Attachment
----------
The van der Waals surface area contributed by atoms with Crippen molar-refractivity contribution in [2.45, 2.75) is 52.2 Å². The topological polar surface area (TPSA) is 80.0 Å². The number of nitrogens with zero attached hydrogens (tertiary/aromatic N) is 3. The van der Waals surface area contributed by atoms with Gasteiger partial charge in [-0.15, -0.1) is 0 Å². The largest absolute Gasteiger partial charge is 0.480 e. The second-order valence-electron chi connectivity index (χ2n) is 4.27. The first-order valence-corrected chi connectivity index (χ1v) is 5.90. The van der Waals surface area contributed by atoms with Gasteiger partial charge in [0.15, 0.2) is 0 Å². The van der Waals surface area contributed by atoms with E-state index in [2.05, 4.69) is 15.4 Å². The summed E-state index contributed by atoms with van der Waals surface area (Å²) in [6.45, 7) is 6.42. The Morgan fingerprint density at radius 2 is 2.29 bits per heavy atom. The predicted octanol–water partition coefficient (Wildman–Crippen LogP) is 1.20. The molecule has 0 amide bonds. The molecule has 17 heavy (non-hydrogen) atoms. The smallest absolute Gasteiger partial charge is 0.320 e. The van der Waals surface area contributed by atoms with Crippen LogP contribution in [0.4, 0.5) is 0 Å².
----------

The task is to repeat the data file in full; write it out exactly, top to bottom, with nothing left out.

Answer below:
The van der Waals surface area contributed by atoms with Crippen molar-refractivity contribution in [2.45, 2.75) is 52.2 Å². The topological polar surface area (TPSA) is 80.0 Å². The number of nitrogens with zero attached hydrogens (tertiary/aromatic N) is 3. The van der Waals surface area contributed by atoms with Gasteiger partial charge in [-0.15, -0.1) is 0 Å². The largest absolute Gasteiger partial charge is 0.480 e. The second-order valence-electron chi connectivity index (χ2n) is 4.27. The first-order valence-corrected chi connectivity index (χ1v) is 5.90. The van der Waals surface area contributed by atoms with Gasteiger partial charge in [0.15, 0.2) is 0 Å². The van der Waals surface area contributed by atoms with E-state index in [2.05, 4.69) is 15.4 Å². The summed E-state index contributed by atoms with van der Waals surface area (Å²) in [6.45, 7) is 6.42. The Morgan fingerprint density at radius 2 is 2.29 bits per heavy atom. The predicted octanol–water partition coefficient (Wildman–Crippen LogP) is 1.20. The molecule has 0 amide bonds. The molecule has 17 heavy (non-hydrogen) atoms. The smallest absolute Gasteiger partial charge is 0.320 e. The van der Waals surface area contributed by atoms with Crippen LogP contribution in [0.4, 0.5) is 0 Å².